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The Alliance for Commodity Trade in Eastern and Southern Africa (ACTESA) in partnership with FoodTrade East & Southern Africa (ESA) programme last week launched national seed laws that have been aligned to the COMESA Seed Policies. 

The launch took place in Nairobi, Kenya where national Seed Review teams from seven COMESA member states participated. They comprised Kenya, Uganda, Rwanda, Burundi, Zimbabwe, Zambia and Malawi. The teams also participated in a three-day meeting that discussed strategies to improve the movement of seeds across the region.


The aim of harmonizing country seed laws and regulations under the COMESA Seed Harmonization Implementation Programme (COMSHIP) is to bring about consistent domestication, application, monitoring and improvement in seed certification, quarantine and phytosanitary measures. This in addition to the evaluation and release of seed varieties among COMESA member countries. It will also give smallholder farmers in the region better access to quality inputs and related technologies.  

Kenya’s Principal Secretary for Agriculture Mr. Richard Lesiyampe officiated over the launch on behalf of the Cabinet Secretary Mr. Willy Bett. He described the launch as a historic opportunity to collectively reflect on how best to plan and avoid or mitigate risks that face the agriculture sector in the region.

“I am happy to note that all the country processes have been home-grown and sensitive to country situations while keeping the broader objective of attaining the harmonized regulations in focus,” Mr. Lesiyampe noted. “This deliberate inclusivity in the process has led to harmonized regulations that are widely acceptable to seed industry stakeholders.”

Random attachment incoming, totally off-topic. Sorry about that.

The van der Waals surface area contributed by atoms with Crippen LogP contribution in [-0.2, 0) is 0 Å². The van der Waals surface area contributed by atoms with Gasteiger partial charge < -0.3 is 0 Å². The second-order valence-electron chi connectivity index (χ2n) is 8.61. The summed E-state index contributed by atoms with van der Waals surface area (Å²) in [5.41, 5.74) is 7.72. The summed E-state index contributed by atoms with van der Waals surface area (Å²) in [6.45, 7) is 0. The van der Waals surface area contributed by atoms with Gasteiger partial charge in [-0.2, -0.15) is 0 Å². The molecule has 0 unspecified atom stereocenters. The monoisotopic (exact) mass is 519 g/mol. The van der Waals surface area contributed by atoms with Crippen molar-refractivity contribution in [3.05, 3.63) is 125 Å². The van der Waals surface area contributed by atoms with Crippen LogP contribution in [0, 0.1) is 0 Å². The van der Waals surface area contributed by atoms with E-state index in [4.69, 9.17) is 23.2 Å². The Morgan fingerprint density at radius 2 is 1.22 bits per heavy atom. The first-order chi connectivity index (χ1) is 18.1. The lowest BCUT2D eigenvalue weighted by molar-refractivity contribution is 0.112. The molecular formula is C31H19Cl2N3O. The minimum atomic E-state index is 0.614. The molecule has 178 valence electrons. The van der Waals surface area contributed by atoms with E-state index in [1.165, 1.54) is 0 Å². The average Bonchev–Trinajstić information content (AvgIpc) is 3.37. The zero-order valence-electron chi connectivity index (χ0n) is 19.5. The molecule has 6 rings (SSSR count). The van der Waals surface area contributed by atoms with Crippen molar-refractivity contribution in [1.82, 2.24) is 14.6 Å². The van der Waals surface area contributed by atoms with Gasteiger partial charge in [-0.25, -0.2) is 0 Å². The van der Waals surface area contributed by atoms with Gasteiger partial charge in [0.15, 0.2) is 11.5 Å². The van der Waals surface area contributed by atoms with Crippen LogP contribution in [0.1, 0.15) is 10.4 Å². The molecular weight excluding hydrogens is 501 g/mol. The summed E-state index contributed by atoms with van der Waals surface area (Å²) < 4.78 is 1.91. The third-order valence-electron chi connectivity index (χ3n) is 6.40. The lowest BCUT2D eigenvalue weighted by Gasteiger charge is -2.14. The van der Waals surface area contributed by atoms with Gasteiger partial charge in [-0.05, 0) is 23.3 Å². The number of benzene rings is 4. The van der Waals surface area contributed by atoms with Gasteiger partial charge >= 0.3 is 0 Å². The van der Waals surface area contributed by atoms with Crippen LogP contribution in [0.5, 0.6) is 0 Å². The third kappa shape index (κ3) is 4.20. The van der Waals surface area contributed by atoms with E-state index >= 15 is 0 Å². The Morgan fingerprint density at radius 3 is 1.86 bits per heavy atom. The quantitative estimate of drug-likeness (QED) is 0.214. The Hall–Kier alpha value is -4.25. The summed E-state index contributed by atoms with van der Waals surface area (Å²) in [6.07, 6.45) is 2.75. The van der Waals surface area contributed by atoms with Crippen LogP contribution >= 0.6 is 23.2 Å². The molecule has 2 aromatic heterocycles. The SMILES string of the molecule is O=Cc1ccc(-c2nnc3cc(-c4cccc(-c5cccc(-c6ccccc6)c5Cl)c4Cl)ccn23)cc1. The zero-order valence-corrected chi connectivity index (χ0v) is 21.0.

Historically, the regulatory environment surrounding seed production and certification has made it costly to do business in this sector, discouraging private sector companies from investing in innovation and expanded production.

UK Aid, through the FoodTrade ESA programme, has provided targeted grants to a number of organizations implementing projects that are bridging gaps within the sector. The grant provided to the ACTESA has helped to support the domestication of harmonized seed trade regulations across East and Southern Africa. 

“The focus of the FoodTrade ESA programme is improving the quality and quantity of staple foods that our farmers produce and to ensure that they benefit from trading surpluses across the region. Our work with ACTESA has laid a very important foundation to promote coherence in the production and trade of seed across East and Southern Africa. 

“By working to ensure that national level seed laws are aligned with regional policies, private sector firms will be willing to increase investments in commercial seeds for export, making better seeds and inputs readily available to farmers across Africa,” explained Steve Orr, Team Leader of the FoodTrade ESA programme. 

The project “Domestication of harmonized seed trade regulations within COMESA and the EAC” has been implemented by FoodTrade ESA in partnership with ACTESA since January 2015. Activities have focused on supporting national teams to embed harmonized seed regulations, promoting awareness of the COMESA seed trade harmonization regulations, and providing capacity building in production to smallholder farmers. 

ACTESA, with the support of FoodTrade ESA, facilitated domestication of harmonized seed trade policies and regulations in Kenya, Zimbabwe and Uganda. The three countries joined Burundi and Rwanda which completed the review and gazettement of their seed trade policies and can now fully participate in the production, certification, registration and trade of improved seed varieties across the region. 

The project is also supporting similar processes in Zambia and Malawi. 

“Now that the five countries have gazetted the laws, the work starts,” ACTESA Chief Finance Officer Mrs. Gizila Takavarasha urged the delegates.